Sonar, Barcelona, June 16-18, 2011
Text and photos by: Mike Whyte
Thursday June 16
Once the formalities of getting passes and what-not were accomplished, it was time to get down to the business of listening to music, and as normal things kicked into stride pretty quickly.
My first port of call was to see the Barcelona Laptop Orchestra, fitting being that they were from the port-city itself. It was an interesting diversion, though probably not to everyone’s taste. Next up was Beat’a Boom , who mixed up beat boxing style with jazz to nice effect.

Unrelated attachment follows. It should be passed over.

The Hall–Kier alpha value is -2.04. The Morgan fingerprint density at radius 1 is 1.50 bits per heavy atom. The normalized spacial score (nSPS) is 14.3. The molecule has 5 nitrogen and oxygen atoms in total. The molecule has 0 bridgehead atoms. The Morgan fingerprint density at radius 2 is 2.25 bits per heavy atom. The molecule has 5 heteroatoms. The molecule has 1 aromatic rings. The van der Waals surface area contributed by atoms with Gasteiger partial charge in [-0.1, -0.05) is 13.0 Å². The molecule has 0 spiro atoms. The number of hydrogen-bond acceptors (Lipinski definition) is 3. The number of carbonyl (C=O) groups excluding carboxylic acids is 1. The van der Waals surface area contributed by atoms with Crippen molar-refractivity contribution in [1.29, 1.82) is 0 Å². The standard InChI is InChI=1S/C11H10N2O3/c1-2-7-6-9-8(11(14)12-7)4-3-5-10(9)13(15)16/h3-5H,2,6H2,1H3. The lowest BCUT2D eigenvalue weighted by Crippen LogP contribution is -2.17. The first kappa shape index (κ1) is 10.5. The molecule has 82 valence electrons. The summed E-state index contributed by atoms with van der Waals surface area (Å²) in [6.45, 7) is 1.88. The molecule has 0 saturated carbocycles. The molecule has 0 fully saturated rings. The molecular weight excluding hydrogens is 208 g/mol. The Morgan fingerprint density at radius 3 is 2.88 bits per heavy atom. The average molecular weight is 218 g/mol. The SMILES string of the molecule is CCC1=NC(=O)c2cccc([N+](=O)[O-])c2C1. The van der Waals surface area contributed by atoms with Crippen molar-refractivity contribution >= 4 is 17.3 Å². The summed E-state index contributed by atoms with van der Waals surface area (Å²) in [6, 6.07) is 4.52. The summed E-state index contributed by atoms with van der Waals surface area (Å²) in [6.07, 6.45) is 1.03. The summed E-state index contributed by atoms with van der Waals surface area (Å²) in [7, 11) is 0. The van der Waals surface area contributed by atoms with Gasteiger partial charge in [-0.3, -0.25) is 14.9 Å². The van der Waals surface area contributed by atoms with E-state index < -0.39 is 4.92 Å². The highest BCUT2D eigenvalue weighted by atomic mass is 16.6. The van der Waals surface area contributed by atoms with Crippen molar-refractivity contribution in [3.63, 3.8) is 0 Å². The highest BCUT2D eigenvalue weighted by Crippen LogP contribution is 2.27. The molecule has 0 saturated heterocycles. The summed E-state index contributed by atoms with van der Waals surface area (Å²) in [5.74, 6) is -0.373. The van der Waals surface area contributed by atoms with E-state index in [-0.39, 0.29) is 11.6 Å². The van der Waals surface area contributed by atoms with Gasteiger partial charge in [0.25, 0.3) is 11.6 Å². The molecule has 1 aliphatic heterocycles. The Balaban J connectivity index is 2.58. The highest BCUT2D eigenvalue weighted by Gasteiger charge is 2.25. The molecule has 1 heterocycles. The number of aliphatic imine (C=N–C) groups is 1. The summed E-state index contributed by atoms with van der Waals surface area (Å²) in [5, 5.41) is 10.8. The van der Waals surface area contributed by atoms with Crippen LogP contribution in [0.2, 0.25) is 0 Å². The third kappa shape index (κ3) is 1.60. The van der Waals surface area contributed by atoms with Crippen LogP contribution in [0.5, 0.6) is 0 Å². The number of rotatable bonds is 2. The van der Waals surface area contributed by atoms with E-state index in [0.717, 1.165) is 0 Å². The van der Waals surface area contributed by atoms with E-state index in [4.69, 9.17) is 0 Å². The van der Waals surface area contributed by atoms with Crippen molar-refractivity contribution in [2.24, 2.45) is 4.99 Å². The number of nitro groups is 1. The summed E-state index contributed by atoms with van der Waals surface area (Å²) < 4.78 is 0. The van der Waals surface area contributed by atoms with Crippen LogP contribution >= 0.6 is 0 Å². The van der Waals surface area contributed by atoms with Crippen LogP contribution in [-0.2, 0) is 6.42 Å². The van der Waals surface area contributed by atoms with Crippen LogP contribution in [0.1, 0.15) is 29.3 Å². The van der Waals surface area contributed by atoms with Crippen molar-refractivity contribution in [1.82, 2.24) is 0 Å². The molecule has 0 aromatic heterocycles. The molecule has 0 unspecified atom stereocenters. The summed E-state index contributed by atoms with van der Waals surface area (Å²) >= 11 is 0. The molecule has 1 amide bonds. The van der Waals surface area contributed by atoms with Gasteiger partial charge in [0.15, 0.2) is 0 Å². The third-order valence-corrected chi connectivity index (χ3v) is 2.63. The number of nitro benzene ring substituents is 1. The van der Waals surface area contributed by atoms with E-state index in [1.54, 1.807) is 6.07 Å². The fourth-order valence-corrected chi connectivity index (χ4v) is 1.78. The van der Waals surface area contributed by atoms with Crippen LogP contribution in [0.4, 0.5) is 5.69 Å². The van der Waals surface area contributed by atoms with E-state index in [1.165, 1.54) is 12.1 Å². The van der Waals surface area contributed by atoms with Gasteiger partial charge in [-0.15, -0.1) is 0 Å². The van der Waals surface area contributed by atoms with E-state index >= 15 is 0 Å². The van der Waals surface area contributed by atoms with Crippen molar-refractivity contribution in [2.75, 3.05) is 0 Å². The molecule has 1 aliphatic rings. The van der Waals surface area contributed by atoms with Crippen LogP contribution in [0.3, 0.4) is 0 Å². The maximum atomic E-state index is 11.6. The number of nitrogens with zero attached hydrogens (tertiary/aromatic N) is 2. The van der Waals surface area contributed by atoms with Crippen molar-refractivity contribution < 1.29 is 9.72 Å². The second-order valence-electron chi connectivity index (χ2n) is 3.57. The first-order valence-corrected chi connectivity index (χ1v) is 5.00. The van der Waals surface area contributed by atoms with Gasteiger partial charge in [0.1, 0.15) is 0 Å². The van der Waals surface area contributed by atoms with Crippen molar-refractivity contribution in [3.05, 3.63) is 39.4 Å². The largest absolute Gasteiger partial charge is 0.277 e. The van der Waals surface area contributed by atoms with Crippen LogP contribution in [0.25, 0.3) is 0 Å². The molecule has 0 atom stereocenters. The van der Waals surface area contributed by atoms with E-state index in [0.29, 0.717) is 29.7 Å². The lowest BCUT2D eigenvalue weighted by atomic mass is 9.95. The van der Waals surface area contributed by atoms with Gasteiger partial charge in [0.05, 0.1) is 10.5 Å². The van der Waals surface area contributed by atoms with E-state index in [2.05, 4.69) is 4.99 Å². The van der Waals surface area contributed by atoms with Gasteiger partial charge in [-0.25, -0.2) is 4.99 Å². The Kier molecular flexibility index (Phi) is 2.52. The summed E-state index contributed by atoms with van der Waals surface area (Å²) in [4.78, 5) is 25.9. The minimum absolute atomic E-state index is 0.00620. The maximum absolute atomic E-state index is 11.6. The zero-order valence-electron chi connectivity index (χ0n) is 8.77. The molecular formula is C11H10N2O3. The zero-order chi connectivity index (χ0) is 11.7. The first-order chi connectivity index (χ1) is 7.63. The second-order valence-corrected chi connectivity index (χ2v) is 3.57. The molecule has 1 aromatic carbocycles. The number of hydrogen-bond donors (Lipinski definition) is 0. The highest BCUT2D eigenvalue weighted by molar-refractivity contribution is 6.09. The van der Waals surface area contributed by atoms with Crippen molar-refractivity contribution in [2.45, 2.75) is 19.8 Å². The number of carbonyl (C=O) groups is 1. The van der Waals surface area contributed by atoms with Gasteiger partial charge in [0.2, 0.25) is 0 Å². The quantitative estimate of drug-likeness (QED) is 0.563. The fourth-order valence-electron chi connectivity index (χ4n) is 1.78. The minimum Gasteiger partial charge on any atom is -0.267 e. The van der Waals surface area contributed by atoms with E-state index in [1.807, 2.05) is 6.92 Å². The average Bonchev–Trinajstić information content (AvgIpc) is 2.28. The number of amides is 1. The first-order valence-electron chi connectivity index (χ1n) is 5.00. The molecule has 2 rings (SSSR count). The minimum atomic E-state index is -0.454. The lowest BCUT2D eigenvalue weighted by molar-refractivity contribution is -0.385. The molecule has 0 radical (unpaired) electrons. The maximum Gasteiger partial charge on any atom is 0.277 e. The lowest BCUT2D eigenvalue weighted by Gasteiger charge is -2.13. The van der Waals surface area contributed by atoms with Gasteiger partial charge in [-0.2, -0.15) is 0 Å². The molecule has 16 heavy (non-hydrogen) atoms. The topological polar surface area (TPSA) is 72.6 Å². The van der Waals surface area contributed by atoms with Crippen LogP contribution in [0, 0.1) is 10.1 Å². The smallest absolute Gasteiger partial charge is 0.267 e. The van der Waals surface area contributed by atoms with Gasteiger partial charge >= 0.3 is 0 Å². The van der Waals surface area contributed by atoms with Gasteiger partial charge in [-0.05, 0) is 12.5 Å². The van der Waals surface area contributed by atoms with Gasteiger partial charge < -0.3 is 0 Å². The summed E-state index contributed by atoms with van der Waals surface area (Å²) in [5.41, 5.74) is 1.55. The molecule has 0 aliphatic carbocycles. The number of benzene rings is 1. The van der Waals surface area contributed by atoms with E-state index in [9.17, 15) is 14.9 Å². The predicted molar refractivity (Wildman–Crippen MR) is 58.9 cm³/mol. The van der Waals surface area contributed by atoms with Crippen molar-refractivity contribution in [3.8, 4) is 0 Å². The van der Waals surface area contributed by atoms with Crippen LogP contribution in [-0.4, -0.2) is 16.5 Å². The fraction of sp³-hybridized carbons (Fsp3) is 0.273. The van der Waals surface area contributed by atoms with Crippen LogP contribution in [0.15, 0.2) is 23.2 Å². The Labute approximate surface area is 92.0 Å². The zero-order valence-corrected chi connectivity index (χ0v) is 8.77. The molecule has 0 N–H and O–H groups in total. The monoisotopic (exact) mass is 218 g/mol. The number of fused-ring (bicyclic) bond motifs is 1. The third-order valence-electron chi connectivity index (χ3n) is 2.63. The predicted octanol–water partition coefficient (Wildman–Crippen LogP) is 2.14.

After a trawl around the stages I was presently surprised and intrigued to find AEIOU (pic) from Mexico - the singer of which was literally covered from head to toe in a body stocking of gold sequins.
Things were starting to warm up nicely, both in terms of the weather, and the music, as Floating Points from my home country the UK melted the crowd with a set of funk and jazz breaks. Nicolas Jaar pulled in the biggest crowd of the day, with a large proportion of people unable to get into the cordoned off packed-to-capacity theatre to see them – their music seeming to me to be a more musical version of bands like Battles. Kidkanevil did his grungy hip hop thing out in the Sonar Dome while Little Dragon (pic) provided some interesting visuals to her set of trippy dance, creating accompaniment to her band on a musical make up box, apparently.